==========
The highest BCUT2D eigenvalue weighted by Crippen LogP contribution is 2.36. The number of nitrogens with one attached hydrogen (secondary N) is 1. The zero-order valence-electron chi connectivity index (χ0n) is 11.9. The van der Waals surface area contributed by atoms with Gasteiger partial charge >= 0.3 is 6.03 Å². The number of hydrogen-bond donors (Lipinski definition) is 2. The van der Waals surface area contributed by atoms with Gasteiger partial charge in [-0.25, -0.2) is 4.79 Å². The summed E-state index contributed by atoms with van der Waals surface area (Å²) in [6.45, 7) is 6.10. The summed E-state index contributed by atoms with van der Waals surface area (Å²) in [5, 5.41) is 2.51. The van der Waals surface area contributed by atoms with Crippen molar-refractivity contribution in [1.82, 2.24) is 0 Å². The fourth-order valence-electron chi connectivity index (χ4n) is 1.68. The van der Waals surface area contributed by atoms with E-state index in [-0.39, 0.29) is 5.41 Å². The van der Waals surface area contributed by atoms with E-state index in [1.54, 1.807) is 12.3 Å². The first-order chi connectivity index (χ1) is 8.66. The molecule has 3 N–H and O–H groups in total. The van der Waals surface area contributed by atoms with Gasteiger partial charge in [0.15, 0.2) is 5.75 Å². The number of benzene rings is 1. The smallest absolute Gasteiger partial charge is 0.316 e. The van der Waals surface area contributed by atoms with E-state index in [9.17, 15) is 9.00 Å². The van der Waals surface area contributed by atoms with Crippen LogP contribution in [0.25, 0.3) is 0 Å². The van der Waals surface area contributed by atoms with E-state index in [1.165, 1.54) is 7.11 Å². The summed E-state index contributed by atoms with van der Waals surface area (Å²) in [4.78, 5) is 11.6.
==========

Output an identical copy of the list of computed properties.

The highest BCUT2D eigenvalue weighted by Crippen LogP contribution is 2.36. The number of nitrogens with one attached hydrogen (secondary N) is 1. The zero-order valence-electron chi connectivity index (χ0n) is 11.9. The van der Waals surface area contributed by atoms with Gasteiger partial charge >= 0.3 is 6.03 Å². The number of hydrogen-bond donors (Lipinski definition) is 2. The van der Waals surface area contributed by atoms with Gasteiger partial charge in [-0.25, -0.2) is 4.79 Å². The summed E-state index contributed by atoms with van der Waals surface area (Å²) in [6.45, 7) is 6.10. The summed E-state index contributed by atoms with van der Waals surface area (Å²) in [5, 5.41) is 2.51. The van der Waals surface area contributed by atoms with Crippen molar-refractivity contribution in [1.82, 2.24) is 0 Å². The fourth-order valence-electron chi connectivity index (χ4n) is 1.68. The van der Waals surface area contributed by atoms with E-state index in [-0.39, 0.29) is 5.41 Å². The van der Waals surface area contributed by atoms with E-state index in [1.54, 1.807) is 12.3 Å². The first-order chi connectivity index (χ1) is 8.66. The molecule has 3 N–H and O–H groups in total. The van der Waals surface area contributed by atoms with Gasteiger partial charge in [0.15, 0.2) is 5.75 Å². The number of benzene rings is 1. The smallest absolute Gasteiger partial charge is 0.316 e. The van der Waals surface area contributed by atoms with E-state index in [9.17, 15) is 9.00 Å². The van der Waals surface area contributed by atoms with Crippen LogP contribution in [0.25, 0.3) is 0 Å². The van der Waals surface area contributed by atoms with E-state index in [1.165, 1.54) is 7.11 Å². The summed E-state index contributed by atoms with van der Waals surface area (Å²) in [4.78, 5) is 11.6.